Ask us about our elementry school program
Once the diagnosis for treatment has been determined the fawn is placed in isolation to insure that it is not carrying any disease that could infect the rest of the herd. The fawn is treated, fed and kept under observation for several days.
When the fawns are old enough to care for themselves and are in good physical condition they are released into the wild in accordance with the California Department of Fish & Wildlife regulations to an appropriate habitat that meets their needs.
Man-Made Risks and Prevention Tips
Be A Responsible Owner
When allowed to roam fields and neighborhoods (especially after dark), a loved family pet often go on a rampage of destruction. They often join others forming a pack that can become predators to a passing fawn or deer. After the chase, a dog often loses interest and will abandon a mortally wounded deer. Although a fawn may appear to have a superficial wound, the injury may be fatal. The terror of the chase and capture will cause the fawn to go into shock, which is nature’s way of numbing the animal from a painful death. Dogs often shake a fawn, which causes air pockets under the skin that can result in a slow painful death. Kindred Spirits Fawn Rescue receives numerous fawns in early spring and summer that have been seriously injured by dog attacks. Please contain your dogs in a fenced yard or run, and never allow them to roam.
Fencing that Kills or Maims
Fawns — following their mothers — can’t yet jump over a fence so they will try to squeeze between the bars of a wrought iron fence. Their shoulders are narrower than their hips, so it is easy for them to get stuck half way through. Fawns do not understand reverse so they will continue to push forward. This can cause serious injuries and paralysis. An effective fix is to install a 2 foot wide, tight-weave wire fencing material to the bottom of the wrought iron fence. This will discourage a fawn from attempting to go through. Sharply pointed wrought iron posts are an even more deadly threat to deer. When attempting to clear a fence, the deer may impale itself on the point, leading to their slow and agonizing death. There are decorative railings that can be installed along the top line of these fences to prevent such accidents.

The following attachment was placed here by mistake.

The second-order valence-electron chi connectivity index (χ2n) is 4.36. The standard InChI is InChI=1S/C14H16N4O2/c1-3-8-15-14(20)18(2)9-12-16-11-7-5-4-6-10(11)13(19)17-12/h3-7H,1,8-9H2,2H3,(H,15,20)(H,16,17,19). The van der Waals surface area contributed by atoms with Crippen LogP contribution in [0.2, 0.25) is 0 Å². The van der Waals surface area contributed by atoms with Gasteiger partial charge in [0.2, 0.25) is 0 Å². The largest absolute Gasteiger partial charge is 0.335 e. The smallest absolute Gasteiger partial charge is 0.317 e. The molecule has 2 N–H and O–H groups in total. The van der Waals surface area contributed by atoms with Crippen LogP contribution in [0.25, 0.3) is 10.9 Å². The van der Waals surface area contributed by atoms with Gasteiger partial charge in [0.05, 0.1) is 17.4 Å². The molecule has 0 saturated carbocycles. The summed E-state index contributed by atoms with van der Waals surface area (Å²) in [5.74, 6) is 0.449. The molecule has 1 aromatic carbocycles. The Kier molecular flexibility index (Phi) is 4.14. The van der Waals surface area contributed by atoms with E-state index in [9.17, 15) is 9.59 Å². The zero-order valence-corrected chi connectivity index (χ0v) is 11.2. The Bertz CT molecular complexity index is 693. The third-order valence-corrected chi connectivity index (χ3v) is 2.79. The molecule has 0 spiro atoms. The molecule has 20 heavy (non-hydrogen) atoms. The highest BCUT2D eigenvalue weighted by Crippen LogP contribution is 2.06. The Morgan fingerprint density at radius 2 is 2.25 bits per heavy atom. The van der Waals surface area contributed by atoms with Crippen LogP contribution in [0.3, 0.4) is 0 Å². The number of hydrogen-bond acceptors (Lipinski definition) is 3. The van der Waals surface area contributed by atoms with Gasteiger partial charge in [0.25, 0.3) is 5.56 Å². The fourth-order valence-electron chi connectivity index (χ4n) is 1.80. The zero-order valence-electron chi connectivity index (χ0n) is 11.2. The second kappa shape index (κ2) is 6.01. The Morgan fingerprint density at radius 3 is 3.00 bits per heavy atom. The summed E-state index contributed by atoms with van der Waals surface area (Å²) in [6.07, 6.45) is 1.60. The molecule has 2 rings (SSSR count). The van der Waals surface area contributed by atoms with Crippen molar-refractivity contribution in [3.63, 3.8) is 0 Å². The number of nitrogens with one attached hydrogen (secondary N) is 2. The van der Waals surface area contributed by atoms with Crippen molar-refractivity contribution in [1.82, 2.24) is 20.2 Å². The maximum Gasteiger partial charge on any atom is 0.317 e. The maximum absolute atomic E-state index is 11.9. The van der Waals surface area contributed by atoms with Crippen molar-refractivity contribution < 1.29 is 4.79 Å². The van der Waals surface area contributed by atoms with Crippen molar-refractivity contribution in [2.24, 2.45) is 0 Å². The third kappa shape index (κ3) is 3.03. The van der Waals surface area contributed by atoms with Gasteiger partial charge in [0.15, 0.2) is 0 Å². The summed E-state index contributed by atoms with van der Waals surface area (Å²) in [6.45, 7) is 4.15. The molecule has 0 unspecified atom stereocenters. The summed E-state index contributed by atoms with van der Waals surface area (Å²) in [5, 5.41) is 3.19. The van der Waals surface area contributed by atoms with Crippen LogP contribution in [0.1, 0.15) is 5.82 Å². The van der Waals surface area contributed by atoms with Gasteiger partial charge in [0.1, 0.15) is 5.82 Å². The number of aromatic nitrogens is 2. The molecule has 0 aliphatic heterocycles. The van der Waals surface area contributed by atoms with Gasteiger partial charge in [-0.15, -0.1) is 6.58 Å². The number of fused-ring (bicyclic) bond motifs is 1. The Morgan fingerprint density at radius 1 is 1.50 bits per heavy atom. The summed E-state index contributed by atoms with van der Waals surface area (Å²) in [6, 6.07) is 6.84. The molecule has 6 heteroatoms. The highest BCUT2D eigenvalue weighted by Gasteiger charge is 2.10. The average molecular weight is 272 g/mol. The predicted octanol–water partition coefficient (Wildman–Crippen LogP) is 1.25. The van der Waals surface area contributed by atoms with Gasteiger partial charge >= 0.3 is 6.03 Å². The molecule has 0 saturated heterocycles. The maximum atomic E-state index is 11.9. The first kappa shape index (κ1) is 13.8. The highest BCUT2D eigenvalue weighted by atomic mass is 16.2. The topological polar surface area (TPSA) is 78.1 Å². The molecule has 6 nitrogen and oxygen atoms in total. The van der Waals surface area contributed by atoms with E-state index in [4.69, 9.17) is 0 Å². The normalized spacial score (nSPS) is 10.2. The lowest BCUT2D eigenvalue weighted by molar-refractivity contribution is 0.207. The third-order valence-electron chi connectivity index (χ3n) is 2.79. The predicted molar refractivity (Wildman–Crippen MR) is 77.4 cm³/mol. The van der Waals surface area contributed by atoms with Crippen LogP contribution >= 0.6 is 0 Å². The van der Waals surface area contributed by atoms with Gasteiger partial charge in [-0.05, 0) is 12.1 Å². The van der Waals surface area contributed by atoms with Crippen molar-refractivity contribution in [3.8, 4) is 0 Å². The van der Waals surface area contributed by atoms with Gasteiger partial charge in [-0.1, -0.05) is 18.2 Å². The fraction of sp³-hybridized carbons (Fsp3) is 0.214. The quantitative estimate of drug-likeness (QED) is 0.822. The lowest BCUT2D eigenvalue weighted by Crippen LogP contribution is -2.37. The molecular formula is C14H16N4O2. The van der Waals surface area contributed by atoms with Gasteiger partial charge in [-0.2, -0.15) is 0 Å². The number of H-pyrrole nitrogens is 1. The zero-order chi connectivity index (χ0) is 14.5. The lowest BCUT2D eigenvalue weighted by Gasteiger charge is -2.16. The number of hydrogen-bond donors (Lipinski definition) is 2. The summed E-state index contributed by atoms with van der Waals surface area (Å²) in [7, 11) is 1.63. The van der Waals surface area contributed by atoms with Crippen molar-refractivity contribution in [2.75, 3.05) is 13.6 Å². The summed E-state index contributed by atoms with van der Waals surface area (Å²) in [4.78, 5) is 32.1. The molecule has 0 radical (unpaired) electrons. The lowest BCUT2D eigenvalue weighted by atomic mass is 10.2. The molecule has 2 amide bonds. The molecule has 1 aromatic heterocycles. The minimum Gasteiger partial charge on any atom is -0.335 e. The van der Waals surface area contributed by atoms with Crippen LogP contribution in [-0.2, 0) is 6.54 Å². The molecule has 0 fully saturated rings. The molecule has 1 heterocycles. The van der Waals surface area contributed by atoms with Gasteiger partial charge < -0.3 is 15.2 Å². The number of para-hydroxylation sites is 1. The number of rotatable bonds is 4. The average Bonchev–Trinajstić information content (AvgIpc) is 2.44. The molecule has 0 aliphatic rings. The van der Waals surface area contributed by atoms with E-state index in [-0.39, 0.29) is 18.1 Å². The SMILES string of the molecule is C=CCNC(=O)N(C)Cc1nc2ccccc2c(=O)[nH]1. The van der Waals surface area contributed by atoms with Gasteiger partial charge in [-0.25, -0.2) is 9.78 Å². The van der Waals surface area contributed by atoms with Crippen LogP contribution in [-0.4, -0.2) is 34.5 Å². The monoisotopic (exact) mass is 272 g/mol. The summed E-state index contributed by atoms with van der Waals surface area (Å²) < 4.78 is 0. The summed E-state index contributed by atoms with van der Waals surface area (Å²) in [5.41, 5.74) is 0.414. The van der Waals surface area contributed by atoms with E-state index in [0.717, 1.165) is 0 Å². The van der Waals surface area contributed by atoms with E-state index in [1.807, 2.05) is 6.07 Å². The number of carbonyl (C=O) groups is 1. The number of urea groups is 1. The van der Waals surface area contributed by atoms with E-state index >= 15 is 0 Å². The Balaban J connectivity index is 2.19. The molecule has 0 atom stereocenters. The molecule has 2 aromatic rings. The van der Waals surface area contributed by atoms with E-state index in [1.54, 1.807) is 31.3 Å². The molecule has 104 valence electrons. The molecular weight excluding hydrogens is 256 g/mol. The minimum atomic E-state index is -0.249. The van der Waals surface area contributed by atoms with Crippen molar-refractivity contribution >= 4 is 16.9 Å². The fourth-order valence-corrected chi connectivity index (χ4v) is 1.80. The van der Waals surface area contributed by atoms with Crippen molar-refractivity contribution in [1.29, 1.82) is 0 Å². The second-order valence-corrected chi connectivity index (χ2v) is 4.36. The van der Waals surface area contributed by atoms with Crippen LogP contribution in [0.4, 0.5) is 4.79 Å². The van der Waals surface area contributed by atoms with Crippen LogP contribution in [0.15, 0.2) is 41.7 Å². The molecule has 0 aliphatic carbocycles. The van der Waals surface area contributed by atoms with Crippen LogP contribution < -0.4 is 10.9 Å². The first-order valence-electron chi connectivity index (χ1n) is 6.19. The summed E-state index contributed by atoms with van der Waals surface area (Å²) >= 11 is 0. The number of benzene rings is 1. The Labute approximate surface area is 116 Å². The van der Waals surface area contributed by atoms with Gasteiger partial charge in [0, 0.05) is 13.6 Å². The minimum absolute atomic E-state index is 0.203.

…And Hold That Car Horn!
Deer travel the trails of their ancestors years after these trails have been disrupted by roads, fences, and private divides. The time of day, season and weather play a role in their routine as they are creatures of habit. Construction plays havoc with the deer’s ability to reach water, food and wooded sanctuaries. Simply put, they need to cross our roads to reach grazing areas or their young. Early morning hours and ‘dusk to dawn’ add to the risk of deer crossing the roadways. While deer recognize the immediate threat of an animal or human predator and will run for safety, they do not understand the threat of a fast moving vehicle, and honking horns do not register as a danger signal! They do not comprehend that the sound is coming from the moving vehicle, but instead interpret them as just sounds in the air. The deer will often stop in the middle of the road to focus on your car horn as a confusing sound. So please, slow down and stop if you must, but don’t honk your car horn to move a deer out of the roadway.
Our References & Care Partners
Amador Veterinary Services
Bayside Animal Hospital
California Council for Wildlife Rehabilitators
Department of Fish and Wildlife
Douglas Feed and Pet Supply
Robin L. Skillman, D.V.M.
Sierra Wildlife Rescue
Tri County Wildlife Care
Wildlife Care Association
24 Hour Hotline
PO Box 1699
Loomis, Ca. 95650
Please Note: Our license requires that our rescue facility is not open to the public since our goal is to rehabilitate the fawns and release them to the wild with as little human contact as possible.
Please use our PO Box above when sending donations or correspondence, thank you!